A Queenslander home is one of the most iconic types of houses in Australia. Its unique architectural features are a heritage of the state’s rich history that many locals have beloved for many years. If you’re lucky enough to have bought or inherited one, you should be aware of the work required to renovating a Queenslander home.
It’s not an easy task. But with the help and guidance of the right experts and closely following this renovation guide, you can recreate the classic Queenslander look while incorporating the technologies and features of a modern home.
Queenslander homes under heritage registers are required to have permits when undergoing renovation. Make sure to get all the required documents so you’re aware of any relevant restrictions imposed by the local town planner in the area. It’s not something you need to worry about. You just need to adhere strictly to the guidelines given by the local council.
Another thing to consider when renovating a Queenslander home is the presence of asbestos. Homes in the state were built with asbestos up until the mid-1980s and a renovation today can spread the material through air. As you know, asbestos is harmful when inhaled. So, make sure to enlist the help of a professional asbestos specialist to avoid exposing your family to this disease-causing mineral.
Most Queenslanders were been built over a century ago. So, don’t be surprised if they’ll require more work than what you initially estimated. You need to set a realistic budget with contingency money for unexpected expenses. If you need renovation finance for this project, there are plenty of lenders in Queensland that can provide you with a good loan product.
The heritage of a Queenslander home includes features like art decors, stained glass windows, pressed-metal ceilings, woodwork with ornamental design, and French doors. The local council heavily prohibits the removal of these pieces of history. So, make sure to speak with your architect and interior designer on how to incorporate these elements with modern architecture when renovating a Queenslander home.
Queenslanders were designed for a tropical climate, that’s the reason they are usually elevated. It will draw up cool air to even out the temperature inside the property. But Brisbane also has a cold winter season, so make sure to consider this when designing your new home. A great way to solve this problem is insulating your home so the cold air can’t get in and the warm air can’t get out.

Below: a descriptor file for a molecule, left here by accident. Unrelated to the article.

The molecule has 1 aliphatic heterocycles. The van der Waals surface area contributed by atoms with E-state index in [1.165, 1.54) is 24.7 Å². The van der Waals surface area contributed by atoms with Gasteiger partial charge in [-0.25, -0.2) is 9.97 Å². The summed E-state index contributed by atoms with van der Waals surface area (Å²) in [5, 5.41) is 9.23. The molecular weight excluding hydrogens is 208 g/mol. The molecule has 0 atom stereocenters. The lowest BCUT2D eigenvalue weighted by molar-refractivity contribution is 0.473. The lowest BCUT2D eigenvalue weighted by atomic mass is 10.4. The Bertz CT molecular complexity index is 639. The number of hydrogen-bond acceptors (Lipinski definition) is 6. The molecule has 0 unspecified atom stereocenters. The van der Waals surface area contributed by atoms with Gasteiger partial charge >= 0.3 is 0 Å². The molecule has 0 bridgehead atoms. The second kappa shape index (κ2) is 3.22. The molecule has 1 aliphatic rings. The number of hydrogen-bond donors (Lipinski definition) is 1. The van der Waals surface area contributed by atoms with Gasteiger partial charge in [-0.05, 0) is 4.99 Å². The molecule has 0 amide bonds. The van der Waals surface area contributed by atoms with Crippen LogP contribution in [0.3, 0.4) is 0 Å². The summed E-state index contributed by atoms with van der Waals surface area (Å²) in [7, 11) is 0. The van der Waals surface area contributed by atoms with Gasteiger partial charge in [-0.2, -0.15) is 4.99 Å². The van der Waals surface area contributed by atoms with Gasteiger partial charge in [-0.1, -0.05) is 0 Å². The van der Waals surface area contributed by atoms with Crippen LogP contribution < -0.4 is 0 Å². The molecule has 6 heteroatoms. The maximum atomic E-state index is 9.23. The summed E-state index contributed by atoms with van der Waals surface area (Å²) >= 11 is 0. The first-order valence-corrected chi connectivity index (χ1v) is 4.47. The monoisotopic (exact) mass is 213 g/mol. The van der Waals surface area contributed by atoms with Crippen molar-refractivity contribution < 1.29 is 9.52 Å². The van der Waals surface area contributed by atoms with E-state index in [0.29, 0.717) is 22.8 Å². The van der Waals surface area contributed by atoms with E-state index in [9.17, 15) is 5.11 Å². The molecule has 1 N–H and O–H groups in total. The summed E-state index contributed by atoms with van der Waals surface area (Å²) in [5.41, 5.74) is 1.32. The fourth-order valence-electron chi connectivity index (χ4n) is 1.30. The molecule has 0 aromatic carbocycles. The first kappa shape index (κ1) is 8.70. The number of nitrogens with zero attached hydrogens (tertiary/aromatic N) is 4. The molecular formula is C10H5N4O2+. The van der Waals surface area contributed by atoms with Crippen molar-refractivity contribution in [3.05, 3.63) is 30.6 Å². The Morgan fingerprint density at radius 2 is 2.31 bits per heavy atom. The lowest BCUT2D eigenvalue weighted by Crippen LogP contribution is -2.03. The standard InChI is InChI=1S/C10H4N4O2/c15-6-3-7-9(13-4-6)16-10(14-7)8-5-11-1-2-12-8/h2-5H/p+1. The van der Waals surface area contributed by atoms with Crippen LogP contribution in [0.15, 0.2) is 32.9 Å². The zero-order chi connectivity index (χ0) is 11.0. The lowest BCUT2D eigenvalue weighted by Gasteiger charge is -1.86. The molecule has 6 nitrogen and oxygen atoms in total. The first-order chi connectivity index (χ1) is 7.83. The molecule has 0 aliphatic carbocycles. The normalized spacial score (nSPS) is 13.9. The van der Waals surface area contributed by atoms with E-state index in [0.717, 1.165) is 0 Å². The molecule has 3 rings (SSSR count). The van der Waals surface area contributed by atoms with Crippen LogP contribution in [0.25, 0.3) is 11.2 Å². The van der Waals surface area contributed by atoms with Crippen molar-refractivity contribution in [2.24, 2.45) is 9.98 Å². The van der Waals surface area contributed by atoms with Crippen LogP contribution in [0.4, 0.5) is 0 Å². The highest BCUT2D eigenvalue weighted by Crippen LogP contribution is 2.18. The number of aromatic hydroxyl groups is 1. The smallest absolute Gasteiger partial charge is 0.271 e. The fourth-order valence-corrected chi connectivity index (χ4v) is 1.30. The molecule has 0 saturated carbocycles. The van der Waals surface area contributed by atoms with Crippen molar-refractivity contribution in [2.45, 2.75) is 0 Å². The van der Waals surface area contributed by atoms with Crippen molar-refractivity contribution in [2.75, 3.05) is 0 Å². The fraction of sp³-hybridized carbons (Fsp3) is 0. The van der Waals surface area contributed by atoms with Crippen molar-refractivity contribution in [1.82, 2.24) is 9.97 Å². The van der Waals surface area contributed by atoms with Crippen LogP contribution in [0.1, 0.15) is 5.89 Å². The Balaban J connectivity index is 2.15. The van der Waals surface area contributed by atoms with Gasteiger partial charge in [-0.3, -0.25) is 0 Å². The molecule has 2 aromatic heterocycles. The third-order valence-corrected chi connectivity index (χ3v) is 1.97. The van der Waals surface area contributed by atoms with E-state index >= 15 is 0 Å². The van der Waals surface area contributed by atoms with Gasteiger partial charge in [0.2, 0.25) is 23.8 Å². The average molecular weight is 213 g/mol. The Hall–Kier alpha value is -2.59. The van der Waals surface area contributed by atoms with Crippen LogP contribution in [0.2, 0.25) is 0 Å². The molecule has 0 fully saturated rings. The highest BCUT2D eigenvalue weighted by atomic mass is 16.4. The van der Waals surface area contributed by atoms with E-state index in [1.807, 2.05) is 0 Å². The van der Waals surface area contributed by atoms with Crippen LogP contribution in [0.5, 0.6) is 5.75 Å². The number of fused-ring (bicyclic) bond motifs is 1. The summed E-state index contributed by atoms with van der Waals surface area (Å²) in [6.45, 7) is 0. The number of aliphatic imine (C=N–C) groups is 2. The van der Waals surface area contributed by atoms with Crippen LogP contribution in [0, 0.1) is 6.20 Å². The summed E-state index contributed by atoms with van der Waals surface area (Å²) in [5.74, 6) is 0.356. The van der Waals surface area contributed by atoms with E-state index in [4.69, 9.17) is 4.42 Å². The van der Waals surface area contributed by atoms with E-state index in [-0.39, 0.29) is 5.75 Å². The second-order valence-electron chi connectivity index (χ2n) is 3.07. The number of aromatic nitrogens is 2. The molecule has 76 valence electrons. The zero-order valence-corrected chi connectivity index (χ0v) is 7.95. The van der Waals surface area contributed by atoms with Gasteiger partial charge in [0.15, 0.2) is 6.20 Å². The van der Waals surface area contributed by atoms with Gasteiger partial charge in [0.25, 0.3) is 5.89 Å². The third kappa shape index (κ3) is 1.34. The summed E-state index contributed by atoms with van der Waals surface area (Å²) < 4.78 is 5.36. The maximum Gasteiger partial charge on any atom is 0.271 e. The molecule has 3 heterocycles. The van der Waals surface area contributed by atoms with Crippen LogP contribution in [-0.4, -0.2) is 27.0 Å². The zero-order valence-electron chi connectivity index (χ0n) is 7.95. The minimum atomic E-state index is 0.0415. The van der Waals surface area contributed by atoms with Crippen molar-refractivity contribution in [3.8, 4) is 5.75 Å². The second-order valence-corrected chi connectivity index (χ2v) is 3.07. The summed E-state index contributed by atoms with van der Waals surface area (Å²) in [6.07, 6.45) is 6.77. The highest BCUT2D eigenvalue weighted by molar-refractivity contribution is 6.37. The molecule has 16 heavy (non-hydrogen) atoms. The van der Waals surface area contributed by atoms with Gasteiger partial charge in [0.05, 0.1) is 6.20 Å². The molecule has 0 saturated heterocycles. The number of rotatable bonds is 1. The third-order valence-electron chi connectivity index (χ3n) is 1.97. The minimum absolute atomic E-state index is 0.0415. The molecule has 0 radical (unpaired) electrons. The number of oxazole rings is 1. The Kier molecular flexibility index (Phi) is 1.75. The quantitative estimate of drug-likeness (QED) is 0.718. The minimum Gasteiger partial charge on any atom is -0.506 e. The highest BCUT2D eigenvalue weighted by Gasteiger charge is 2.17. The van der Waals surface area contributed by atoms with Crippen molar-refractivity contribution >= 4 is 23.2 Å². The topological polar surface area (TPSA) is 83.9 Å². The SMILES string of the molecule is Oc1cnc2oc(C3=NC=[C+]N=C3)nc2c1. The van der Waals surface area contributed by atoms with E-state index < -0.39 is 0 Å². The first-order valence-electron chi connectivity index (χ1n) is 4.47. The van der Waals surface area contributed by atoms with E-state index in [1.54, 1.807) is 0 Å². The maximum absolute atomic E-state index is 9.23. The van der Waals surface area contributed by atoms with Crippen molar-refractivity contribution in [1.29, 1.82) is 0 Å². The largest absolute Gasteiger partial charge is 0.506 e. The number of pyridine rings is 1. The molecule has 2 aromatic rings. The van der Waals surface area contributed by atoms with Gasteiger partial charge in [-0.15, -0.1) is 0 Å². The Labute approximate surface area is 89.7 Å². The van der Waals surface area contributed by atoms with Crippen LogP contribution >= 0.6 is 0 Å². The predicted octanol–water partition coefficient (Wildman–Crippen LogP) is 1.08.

One downside of Queenslander homes is limited storage. For instance, bedrooms were created without a built-in wardrobe. This won’t do even for small families. So, when renovating a Queenslander home, think of different ways to increase the storage space. Ask your architect how to go about creating not just wardrobes, but also some cabinets, drawers, shelves, and racks around the house.
Since Queenslander homes are elevated, people need to climb down the stairs when going out. If you want to create a better indoor-outdoor flow, you might want to consider using the space under the property as a kitchen, laundry, or extra living room that will flow seamlessly to your outdoor space.
Queenslander Home Renovation with Renovare
Renovating a Queenslander home is a difficult task but extremely rewarding when all is done. That’s why you need to find the builders who are most experienced in renovating this type of home to ensure the success of your project. Renovare can provide exactly what you need.
We have a team of professional builders with years of experience in renovating Queenslander homes and transforming them into the best modern dwelling, while preserving the heritage and iconic style. Have a look at our previous work.
Call Renovare today on 1300 049 516 and let’s work together to turn your Queenslander home into the modern property that you’ve always wanted for your family.